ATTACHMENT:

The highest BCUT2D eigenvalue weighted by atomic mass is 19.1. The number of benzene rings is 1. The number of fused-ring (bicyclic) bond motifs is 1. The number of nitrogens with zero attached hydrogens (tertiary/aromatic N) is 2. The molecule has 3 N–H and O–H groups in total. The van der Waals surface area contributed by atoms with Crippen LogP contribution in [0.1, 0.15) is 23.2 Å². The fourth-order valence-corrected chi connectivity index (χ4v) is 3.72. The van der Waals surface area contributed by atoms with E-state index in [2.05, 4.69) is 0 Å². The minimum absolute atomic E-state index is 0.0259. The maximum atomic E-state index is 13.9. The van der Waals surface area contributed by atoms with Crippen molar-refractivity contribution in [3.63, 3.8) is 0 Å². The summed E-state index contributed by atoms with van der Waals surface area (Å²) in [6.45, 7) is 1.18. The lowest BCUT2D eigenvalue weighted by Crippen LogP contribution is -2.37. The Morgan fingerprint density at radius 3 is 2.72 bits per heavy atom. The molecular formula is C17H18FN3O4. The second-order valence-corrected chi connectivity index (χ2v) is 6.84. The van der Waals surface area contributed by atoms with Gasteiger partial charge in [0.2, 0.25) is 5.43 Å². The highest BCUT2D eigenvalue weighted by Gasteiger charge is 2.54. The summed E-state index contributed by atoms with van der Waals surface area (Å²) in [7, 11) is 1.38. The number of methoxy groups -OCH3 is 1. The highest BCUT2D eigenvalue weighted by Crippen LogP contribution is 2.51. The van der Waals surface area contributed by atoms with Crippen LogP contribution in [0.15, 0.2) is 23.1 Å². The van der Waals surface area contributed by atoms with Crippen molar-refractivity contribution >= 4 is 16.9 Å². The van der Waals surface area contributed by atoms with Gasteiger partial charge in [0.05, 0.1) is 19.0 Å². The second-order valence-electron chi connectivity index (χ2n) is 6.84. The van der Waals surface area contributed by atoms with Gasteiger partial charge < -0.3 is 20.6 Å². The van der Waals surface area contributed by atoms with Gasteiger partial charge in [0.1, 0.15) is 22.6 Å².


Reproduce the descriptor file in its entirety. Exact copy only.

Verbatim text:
The highest BCUT2D eigenvalue weighted by atomic mass is 19.1. The number of benzene rings is 1. The number of fused-ring (bicyclic) bond motifs is 1. The number of nitrogens with zero attached hydrogens (tertiary/aromatic N) is 2. The molecule has 3 N–H and O–H groups in total. The van der Waals surface area contributed by atoms with Crippen LogP contribution in [0.1, 0.15) is 23.2 Å². The fourth-order valence-corrected chi connectivity index (χ4v) is 3.72. The van der Waals surface area contributed by atoms with E-state index in [2.05, 4.69) is 0 Å². The minimum absolute atomic E-state index is 0.0259. The maximum atomic E-state index is 13.9. The van der Waals surface area contributed by atoms with Crippen molar-refractivity contribution in [3.63, 3.8) is 0 Å². The summed E-state index contributed by atoms with van der Waals surface area (Å²) in [6.45, 7) is 1.18. The lowest BCUT2D eigenvalue weighted by Crippen LogP contribution is -2.37. The Morgan fingerprint density at radius 3 is 2.72 bits per heavy atom. The molecular formula is C17H18FN3O4. The second-order valence-corrected chi connectivity index (χ2v) is 6.84. The van der Waals surface area contributed by atoms with Gasteiger partial charge in [0.2, 0.25) is 5.43 Å². The highest BCUT2D eigenvalue weighted by Gasteiger charge is 2.54. The summed E-state index contributed by atoms with van der Waals surface area (Å²) in [7, 11) is 1.38. The number of methoxy groups -OCH3 is 1. The highest BCUT2D eigenvalue weighted by Crippen LogP contribution is 2.51. The van der Waals surface area contributed by atoms with Crippen LogP contribution in [0.15, 0.2) is 23.1 Å². The van der Waals surface area contributed by atoms with Crippen molar-refractivity contribution >= 4 is 16.9 Å². The van der Waals surface area contributed by atoms with Gasteiger partial charge in [0.05, 0.1) is 19.0 Å². The second-order valence-electron chi connectivity index (χ2n) is 6.84. The van der Waals surface area contributed by atoms with Gasteiger partial charge < -0.3 is 20.6 Å². The van der Waals surface area contributed by atoms with Gasteiger partial charge in [0.1, 0.15) is 22.6 Å².